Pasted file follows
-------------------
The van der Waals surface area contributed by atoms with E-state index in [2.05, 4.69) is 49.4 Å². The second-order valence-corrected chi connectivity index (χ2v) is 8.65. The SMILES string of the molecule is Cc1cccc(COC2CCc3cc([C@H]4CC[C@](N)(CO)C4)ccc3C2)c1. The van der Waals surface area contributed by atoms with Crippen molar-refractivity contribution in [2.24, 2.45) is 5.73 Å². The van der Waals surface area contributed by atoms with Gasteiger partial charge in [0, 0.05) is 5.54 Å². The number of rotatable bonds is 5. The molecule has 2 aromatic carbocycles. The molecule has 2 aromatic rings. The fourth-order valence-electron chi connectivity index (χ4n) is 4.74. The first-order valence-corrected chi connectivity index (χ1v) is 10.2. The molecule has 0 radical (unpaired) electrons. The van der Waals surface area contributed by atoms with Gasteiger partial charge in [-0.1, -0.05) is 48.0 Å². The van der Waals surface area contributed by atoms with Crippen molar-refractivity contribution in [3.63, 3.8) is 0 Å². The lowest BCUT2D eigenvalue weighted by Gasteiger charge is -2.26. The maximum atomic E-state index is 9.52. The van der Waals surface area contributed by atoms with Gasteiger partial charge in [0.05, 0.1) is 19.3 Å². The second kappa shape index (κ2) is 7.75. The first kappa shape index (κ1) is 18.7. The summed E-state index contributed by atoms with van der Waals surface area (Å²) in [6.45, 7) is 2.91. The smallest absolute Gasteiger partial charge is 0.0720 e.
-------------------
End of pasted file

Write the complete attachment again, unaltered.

The van der Waals surface area contributed by atoms with E-state index in [2.05, 4.69) is 49.4 Å². The second-order valence-corrected chi connectivity index (χ2v) is 8.65. The SMILES string of the molecule is Cc1cccc(COC2CCc3cc([C@H]4CC[C@](N)(CO)C4)ccc3C2)c1. The van der Waals surface area contributed by atoms with Crippen molar-refractivity contribution in [2.24, 2.45) is 5.73 Å². The van der Waals surface area contributed by atoms with Gasteiger partial charge in [0, 0.05) is 5.54 Å². The number of rotatable bonds is 5. The molecule has 2 aromatic carbocycles. The molecule has 2 aromatic rings. The fourth-order valence-electron chi connectivity index (χ4n) is 4.74. The first-order valence-corrected chi connectivity index (χ1v) is 10.2. The molecule has 0 radical (unpaired) electrons. The van der Waals surface area contributed by atoms with Gasteiger partial charge in [-0.1, -0.05) is 48.0 Å². The van der Waals surface area contributed by atoms with Crippen molar-refractivity contribution in [3.63, 3.8) is 0 Å². The lowest BCUT2D eigenvalue weighted by Gasteiger charge is -2.26. The maximum atomic E-state index is 9.52. The van der Waals surface area contributed by atoms with Gasteiger partial charge in [0.05, 0.1) is 19.3 Å². The second kappa shape index (κ2) is 7.75. The first kappa shape index (κ1) is 18.7. The summed E-state index contributed by atoms with van der Waals surface area (Å²) in [6.45, 7) is 2.91. The smallest absolute Gasteiger partial charge is 0.0720 e.